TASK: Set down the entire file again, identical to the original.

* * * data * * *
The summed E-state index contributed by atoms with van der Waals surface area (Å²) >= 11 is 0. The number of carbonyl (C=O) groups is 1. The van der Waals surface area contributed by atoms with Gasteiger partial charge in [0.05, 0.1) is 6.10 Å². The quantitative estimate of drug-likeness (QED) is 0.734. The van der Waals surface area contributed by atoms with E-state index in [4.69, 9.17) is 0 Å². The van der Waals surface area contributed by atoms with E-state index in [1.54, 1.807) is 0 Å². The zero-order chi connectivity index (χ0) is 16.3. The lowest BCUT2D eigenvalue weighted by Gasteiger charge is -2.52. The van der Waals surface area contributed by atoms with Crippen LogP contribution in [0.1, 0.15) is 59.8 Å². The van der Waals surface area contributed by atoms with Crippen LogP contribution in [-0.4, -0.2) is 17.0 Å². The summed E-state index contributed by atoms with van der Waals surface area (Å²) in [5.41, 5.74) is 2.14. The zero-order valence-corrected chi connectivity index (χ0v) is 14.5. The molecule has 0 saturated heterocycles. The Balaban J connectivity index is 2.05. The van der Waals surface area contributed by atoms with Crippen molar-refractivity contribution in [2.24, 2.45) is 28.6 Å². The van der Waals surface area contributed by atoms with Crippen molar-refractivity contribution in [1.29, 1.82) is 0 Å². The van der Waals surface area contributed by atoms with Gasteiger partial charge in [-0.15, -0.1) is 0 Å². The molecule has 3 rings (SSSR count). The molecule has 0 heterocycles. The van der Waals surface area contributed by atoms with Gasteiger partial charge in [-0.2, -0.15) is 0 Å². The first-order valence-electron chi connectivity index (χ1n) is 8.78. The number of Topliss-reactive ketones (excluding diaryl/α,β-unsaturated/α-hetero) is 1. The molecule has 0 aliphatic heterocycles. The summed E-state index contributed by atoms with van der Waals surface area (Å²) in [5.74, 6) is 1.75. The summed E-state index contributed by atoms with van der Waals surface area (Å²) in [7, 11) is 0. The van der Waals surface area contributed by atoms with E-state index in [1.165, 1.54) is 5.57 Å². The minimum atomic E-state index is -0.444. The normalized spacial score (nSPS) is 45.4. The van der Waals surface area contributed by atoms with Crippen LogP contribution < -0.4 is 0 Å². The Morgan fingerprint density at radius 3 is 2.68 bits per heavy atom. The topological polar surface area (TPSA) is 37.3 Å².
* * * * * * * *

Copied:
The summed E-state index contributed by atoms with van der Waals surface area (Å²) >= 11 is 0. The number of carbonyl (C=O) groups is 1. The van der Waals surface area contributed by atoms with Gasteiger partial charge in [0.05, 0.1) is 6.10 Å². The quantitative estimate of drug-likeness (QED) is 0.734. The van der Waals surface area contributed by atoms with E-state index in [4.69, 9.17) is 0 Å². The van der Waals surface area contributed by atoms with E-state index in [1.54, 1.807) is 0 Å². The zero-order chi connectivity index (χ0) is 16.3. The lowest BCUT2D eigenvalue weighted by Gasteiger charge is -2.52. The van der Waals surface area contributed by atoms with Crippen LogP contribution in [0.1, 0.15) is 59.8 Å². The van der Waals surface area contributed by atoms with Crippen LogP contribution in [-0.4, -0.2) is 17.0 Å². The summed E-state index contributed by atoms with van der Waals surface area (Å²) in [5.41, 5.74) is 2.14. The zero-order valence-corrected chi connectivity index (χ0v) is 14.5. The molecule has 0 saturated heterocycles. The Balaban J connectivity index is 2.05. The van der Waals surface area contributed by atoms with Crippen molar-refractivity contribution in [2.24, 2.45) is 28.6 Å². The van der Waals surface area contributed by atoms with Crippen molar-refractivity contribution in [1.29, 1.82) is 0 Å². The van der Waals surface area contributed by atoms with Gasteiger partial charge in [-0.15, -0.1) is 0 Å². The molecule has 3 rings (SSSR count). The molecule has 0 heterocycles. The van der Waals surface area contributed by atoms with Gasteiger partial charge in [-0.2, -0.15) is 0 Å². The first-order valence-electron chi connectivity index (χ1n) is 8.78. The number of Topliss-reactive ketones (excluding diaryl/α,β-unsaturated/α-hetero) is 1. The molecule has 0 aliphatic heterocycles. The summed E-state index contributed by atoms with van der Waals surface area (Å²) in [5.74, 6) is 1.75. The summed E-state index contributed by atoms with van der Waals surface area (Å²) in [7, 11) is 0. The van der Waals surface area contributed by atoms with E-state index in [1.165, 1.54) is 5.57 Å². The minimum atomic E-state index is -0.444. The normalized spacial score (nSPS) is 45.4. The van der Waals surface area contributed by atoms with Crippen LogP contribution < -0.4 is 0 Å². The Morgan fingerprint density at radius 3 is 2.68 bits per heavy atom. The topological polar surface area (TPSA) is 37.3 Å².